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Market Oracle FREE Newsletter

Analysis Topic: Interest Rates and the Bond Market

The analysis published under this topic are as follows.

Interest-Rates

Monday, February 10, 2014

Debt Deleveraging Deception Continues / Interest-Rates / Global Debt Crisis 2014

By: Michael_Pento

I first wrote about the “Deleveraging Deception” back in September of 2010. Unfortunately, those that would have you believe the economy has paid down its excessive debt levels are still at work trying to deceive you. But here’s the truth.

In order to perpetuate their deception that the economy has deleveraged, many Wall Street pundits often site the statistic that Household Debt Service payments as a percentage of disposable income has fallen to 9.2%, the lowest level since 1980 and down from 13.18% at the peak of the Great Recession.

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Interest-Rates

Friday, February 07, 2014

How Can Money Printing Exist and be Absent at the Same Time? / Interest-Rates / Quantitative Easing

By: Matt_Machaj

In the past years, the Federal Reserve dropped many inflationary bombs on the markets. Inflationary in the purely monetary sense by supplying money in almost ridiculous amounts, especially base money figures. During this process some commentators believed that the dollar would soon evaporate, that investors will run away in favor of the euro (like the EBC had not been printing euros for their banks), or maybe in favor of the yen (like the Japanese central bank was not that inflationary), or who knows maybe even the yuan. The dollar was supposed to be either dropped by international investors, or killed from within by internal inflationary rates (or possible by those two factors combined together). None of this happened. How are we to explain this if the Fed went almost crazy in monetary creation?

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Interest-Rates

Wednesday, February 05, 2014

Challenging the Consensus for Rising Interest Rates / Interest-Rates / US Interest Rates

By: John_Mauldin

One of the most universal consensus calls in the markets today is that interest rates are destined to rise. Thirteen out of 13 major investment banks all think that interest rates for global fixed-income will rise this year. I get nervous when everybody is on the same side of the boat. And so does my good friend and business partner Niels Jensen of Absolute Return Partners in London. This week’s Outside the Box is another of his thoughtful essays, giving us five reasons why interest rates may in fact go down this year. That is not to say that we don't both agree that rates have to go back up eventually, but to us the timing is not so obvious as it is to the major investment banks. Rather than tip his thunder, I’ll let Niels advocate for his position. (And you can see more of his consistently excellent work at www.arpinvestments.com.)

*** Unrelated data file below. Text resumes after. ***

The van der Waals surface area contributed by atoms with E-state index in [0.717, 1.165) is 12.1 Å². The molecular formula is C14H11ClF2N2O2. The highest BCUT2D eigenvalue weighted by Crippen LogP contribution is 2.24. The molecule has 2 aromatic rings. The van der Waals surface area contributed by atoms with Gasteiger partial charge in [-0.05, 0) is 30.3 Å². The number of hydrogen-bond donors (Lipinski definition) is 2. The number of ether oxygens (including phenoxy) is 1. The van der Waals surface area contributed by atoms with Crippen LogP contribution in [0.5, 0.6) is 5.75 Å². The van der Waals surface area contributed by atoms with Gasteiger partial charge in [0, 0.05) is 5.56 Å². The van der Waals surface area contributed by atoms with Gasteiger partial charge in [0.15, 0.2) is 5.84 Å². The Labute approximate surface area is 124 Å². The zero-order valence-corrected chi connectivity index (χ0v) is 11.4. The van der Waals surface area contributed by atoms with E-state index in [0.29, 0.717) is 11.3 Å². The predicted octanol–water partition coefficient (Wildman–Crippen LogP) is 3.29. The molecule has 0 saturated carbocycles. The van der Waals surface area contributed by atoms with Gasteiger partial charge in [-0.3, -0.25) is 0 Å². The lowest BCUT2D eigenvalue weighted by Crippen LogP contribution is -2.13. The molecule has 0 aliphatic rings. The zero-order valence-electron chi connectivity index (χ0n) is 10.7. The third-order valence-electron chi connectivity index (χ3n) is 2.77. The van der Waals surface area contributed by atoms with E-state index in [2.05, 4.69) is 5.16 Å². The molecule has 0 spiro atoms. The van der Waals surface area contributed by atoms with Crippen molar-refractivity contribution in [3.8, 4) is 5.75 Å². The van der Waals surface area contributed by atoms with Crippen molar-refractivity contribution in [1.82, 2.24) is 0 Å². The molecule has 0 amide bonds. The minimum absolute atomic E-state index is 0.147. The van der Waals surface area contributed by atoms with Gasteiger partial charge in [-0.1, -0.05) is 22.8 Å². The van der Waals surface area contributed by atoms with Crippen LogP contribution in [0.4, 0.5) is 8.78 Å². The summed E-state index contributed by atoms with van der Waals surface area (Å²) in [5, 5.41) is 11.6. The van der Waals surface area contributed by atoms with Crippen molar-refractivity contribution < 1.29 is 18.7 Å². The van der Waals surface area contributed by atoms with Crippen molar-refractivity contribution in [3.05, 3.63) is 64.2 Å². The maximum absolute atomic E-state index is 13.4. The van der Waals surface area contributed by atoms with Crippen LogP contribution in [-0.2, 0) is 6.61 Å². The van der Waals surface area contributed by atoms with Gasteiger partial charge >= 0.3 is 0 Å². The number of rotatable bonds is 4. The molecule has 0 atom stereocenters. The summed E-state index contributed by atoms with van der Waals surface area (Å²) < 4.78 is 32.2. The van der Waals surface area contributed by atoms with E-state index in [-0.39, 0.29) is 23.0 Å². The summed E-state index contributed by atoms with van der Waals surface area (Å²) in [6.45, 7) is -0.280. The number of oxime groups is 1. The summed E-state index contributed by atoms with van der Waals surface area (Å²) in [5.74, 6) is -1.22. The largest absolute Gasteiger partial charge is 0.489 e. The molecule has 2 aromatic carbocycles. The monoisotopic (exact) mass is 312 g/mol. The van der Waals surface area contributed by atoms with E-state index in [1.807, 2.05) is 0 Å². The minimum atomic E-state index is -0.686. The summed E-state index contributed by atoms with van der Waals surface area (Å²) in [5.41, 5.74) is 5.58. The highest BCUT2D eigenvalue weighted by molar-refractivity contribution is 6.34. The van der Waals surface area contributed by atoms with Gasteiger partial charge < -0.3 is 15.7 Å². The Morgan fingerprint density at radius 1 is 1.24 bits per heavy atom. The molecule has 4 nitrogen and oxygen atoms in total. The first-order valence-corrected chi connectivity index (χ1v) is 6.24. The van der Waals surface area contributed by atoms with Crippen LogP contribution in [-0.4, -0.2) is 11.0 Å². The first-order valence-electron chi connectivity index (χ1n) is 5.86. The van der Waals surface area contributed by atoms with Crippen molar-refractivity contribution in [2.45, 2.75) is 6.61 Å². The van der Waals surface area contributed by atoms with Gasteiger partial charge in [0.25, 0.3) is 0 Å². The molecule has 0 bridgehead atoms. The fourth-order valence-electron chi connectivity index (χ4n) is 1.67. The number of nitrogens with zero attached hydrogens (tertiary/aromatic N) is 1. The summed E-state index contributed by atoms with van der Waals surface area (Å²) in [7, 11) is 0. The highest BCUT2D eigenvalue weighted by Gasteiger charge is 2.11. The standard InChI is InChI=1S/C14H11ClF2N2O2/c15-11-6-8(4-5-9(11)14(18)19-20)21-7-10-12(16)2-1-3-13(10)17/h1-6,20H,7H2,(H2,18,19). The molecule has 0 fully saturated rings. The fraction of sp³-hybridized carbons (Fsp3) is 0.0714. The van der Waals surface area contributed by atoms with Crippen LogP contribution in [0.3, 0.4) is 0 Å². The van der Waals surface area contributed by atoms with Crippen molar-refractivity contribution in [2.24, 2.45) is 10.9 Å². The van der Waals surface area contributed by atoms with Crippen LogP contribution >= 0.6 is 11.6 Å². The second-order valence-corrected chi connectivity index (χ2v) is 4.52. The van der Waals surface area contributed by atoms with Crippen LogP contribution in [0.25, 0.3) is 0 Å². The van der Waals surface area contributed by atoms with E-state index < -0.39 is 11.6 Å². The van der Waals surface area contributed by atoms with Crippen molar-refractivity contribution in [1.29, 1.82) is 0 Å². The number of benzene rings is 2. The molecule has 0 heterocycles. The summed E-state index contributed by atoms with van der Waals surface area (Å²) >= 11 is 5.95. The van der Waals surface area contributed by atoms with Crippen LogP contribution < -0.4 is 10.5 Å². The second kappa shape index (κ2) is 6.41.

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Interest-Rates

Wednesday, February 05, 2014

From the Bernanke Put to the Yellen Trap, Debt Rattle 2014 / Interest-Rates / US Federal Reserve Bank

By: Raul_I_Meijer

Sifting through the debris after the initial wave of the year’s first major storm has subsided, there’s no escaping the realization that the damage is structural, this was no incident, and the next wave may well topple the whole structure. Its foundations have been impaired so thoroughly by many years of intentional neglect that the only sensible thing to do is to raze it, lay down new foundations, and erect a whole new edifice.

Ironically, it’s the utter contempt for the free market system as exhibited by the major players in what still poses as a capitalist society, that has done us in. Recklessly flooding the entire premises with ultra cheap liquidity is the one thing the building proved to have no resistance against. Turns out, if you don’t replace weak pieces with new and stronger ones, if you don’t throw out what has started rotting, you end up compromising the entire foundations.

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Interest-Rates

Wednesday, February 05, 2014

U.S. Taxes, Entitlements and Federal Debt: The CBO’s Latest Projections / Interest-Rates / Government Spending

By: PhilStockWorld

Courtesy of Doug Short: This morning the Congressional Budget Office published its Budget and Economic Outlook: 2014 to 2024, available as a 175-page PDF file. The main body of the document is divided into four parts: The Budget Outlook, The Economic Outlook, The Spending Outlook and The Revenue Outlook. The Appendix, which constitutes over half the document, covers a range of topics, including four decades of historical data.

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Interest-Rates

Saturday, February 01, 2014

U.S. Treasury Bonds Defying Dire Forecasts / Interest-Rates / US Bonds

By: Sy_Harding

There was no doubt about it in 2013. If the Fed were ever to cut back on its five years of massive QE bond-buying, bond prices would collapse.